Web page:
Avian Intestinal Spirochaetosis

Published on Dec. 14, 2023

Avian Intestinal Spirochaetosis

Avian intestinal spirochaetosis (AIS) is a widespread poultry disease caused by pathogenic Brachyspira spp., including B. pilosicoli, B. intermedia, and B. alvinipulli. These bacteria colonize the lower gastrointestinal tract, leading to symptoms such as diarrhea, reduced growth rate, decreased egg production, and compromised egg quality.

The prohibition of antibiotic use as growth promoters in livestock by the European Union has exacerbated AIS outbreaks in the UK, driven by increased bacterial resistance. Layer and broiler breeder chickens are particularly vulnerable, experiencing reduced egg production, weight loss, higher mortality, and chronic diarrhea. This disease presents significant economic challenges to the egg industry, impacting productivity and egg quality, often resulting in fecal-stained shells. Implementing effective preventive measures and treatments is crucial to alleviate AIS’s adverse effects on poultry production.

Clinical signs

Avian intestinal spirochaetosis (AIS) presents typical clinical signs, including persistent diarrhea in chickens infected with Brachyspira, characterized by yellowish brown to caramel-colored, mucoid, and foamy feces with increased lipid content. These signs are often accompanied by fecal smearing around the cloaca, known as “pasty vent.” Additionally, pullets experience delayed onset of egg laying, while adults suffer from decreased egg production, leading to smaller and lighter eggs with pale yolks. Eggshells are frequently contaminated with feces, and progeny from infected breeder chickens may appear weak and underweight. Brachyspira pilosicoli and B. intermedia are the main causative agents of AIS, with B. innocens, B. murdochii, and “B. pulli” presumed to be nonpathogenic species, although B. alvinipulli is considered an avian pathogen. Despite the development of PCR tests for avian Brachyspira species, differentiating non-pathogenic species remains problematic, and culture remains the preferred method for identifying Brachyspira species, emphasizing the association of clinical signs with the detection of these organisms.

Clinical signs of Avian Intestinal Spirochaetosis


The diagnosis of Brachyspira species poses challenges due to the absence of a universally accepted gold standard method for differentiation. Various techniques have been utilized, such as biochemical tests, PCR-based methods, sequencing of the NADH oxidase gene (nox) amplification product, and matrix-assisted laser desorption/ionization time-of-flight mass spectrometry (MALDI-TOF MS). Hippurate hydrolysis, observed in B. pilosicoli and B. alvinipulli, serves as a distinctive reaction. However, differentiation between certain species like B. murdochii and B. innocens remains difficult. Presently, culture stands as the preferred method for identifying Brachyspira species, although PCR tests for avian Brachyspira species have been developed, their effectiveness in differentiating non-pathogenic species is limited. For isolation, fresh caecal droppings or contents are optimal samples, and intact caecum is preferred when available. Alternatively, cloacal swabs or feces can be used for live birds, although isolating organisms may be less successful than from caecal content. Strict anaerobic conditions are crucial in handling samples to maintain the integrity of Brachyspira organisms during diagnosis.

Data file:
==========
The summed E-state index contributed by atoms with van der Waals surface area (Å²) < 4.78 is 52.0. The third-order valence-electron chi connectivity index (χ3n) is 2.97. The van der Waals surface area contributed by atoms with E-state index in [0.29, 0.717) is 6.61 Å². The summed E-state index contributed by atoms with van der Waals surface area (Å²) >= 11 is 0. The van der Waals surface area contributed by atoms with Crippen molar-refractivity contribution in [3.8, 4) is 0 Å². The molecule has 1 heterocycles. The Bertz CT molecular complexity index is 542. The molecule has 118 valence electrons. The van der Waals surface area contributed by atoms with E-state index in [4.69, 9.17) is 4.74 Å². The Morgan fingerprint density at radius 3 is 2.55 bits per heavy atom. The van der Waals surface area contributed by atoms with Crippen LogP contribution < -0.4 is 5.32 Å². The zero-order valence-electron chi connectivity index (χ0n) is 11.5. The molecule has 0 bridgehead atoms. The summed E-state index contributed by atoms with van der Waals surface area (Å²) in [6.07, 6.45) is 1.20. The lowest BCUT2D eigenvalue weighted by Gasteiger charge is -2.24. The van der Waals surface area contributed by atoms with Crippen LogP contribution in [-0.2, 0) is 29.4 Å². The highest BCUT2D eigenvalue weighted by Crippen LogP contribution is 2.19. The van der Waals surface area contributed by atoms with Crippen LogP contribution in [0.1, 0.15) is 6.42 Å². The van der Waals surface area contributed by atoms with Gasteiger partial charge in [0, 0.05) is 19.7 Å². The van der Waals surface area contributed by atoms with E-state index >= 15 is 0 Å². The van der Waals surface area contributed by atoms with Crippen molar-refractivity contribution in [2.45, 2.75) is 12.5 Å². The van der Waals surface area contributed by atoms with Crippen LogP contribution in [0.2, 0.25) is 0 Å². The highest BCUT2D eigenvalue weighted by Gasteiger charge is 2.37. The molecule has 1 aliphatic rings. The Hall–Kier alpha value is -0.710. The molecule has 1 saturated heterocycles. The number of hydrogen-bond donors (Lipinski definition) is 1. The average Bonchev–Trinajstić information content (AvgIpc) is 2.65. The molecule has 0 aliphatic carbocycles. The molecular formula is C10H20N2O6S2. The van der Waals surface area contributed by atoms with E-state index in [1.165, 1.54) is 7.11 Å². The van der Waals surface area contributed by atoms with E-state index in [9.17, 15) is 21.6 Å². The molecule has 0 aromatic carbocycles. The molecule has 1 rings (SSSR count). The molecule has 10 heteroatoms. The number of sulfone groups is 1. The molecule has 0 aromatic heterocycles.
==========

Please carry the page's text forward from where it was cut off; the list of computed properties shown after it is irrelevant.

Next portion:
Treatment and control

To control Brachyspira infection in poultry, maintaining high standards of biosecurity and rodent control is crucial, especially in free-range layer systems where outbreaks are more frequent and challenging to resolve. Efforts should be made to minimize the impact of diet and other factors underlying the infection. Although no specific antimicrobials are licensed for Brachyspira control, tiamulin and lincomycin are routinely used, administered orally at specified dosages for several days. Additionally, alternative methods such as incorporating coated trans-cinnamaldehyde in poultry feed have shown curative effects, reducing Brachyspira colonization in pullets. Probiotics, particularly Lactobacillus reuteri added to hens’ drinking water, have also demonstrated protective effects against Brachyspira infection. Prevention measures include avoiding co-housing of pigs and chickens and not using land previously occupied by pigs for poultry. Sanitation practices, such as daily cleaning and disinfection of waterers are essential to prevent disease spread. Veterinary consultation is recommended for proper diagnosis and treatment.


  • Harms, M., Schmidt, V., Heydel, T., Hauptmann, J., Ahlers, C., Bergmann, R., & Baums, C. G. (2018). Differentiation of Brachyspira spp. isolated from laying hens using PCR-based methods and matrix-assisted laser desorption/ionization time-of-flight mass spectrometry. Journal of Veterinary Diagnostic Investigation, 30(4), 545–553. https://doi.org/10.1177/1040638718772319
  • Jake Davies. (2019a, April 29). Probiotics to control avian intestinal spirochaetosis. https://www.poultryworld.net/health-nutrition/probiotics-to-control-avian-intestinal-spirochaetosis/
  • Michael Hess. (2019a). Avian Spirochetosis. MSD Manual Veterinary Manual. https://www.msdvetmanual.com/poultry/avian-spirochetosis/avian-spirochetosis
  • The Poultry Site. (2012a, January 3). Avian Intestinal Spirochaetosis. The Poultry Site. https://www.thepoultrysite.com/articles/avian-intestinal-spirochaetosis

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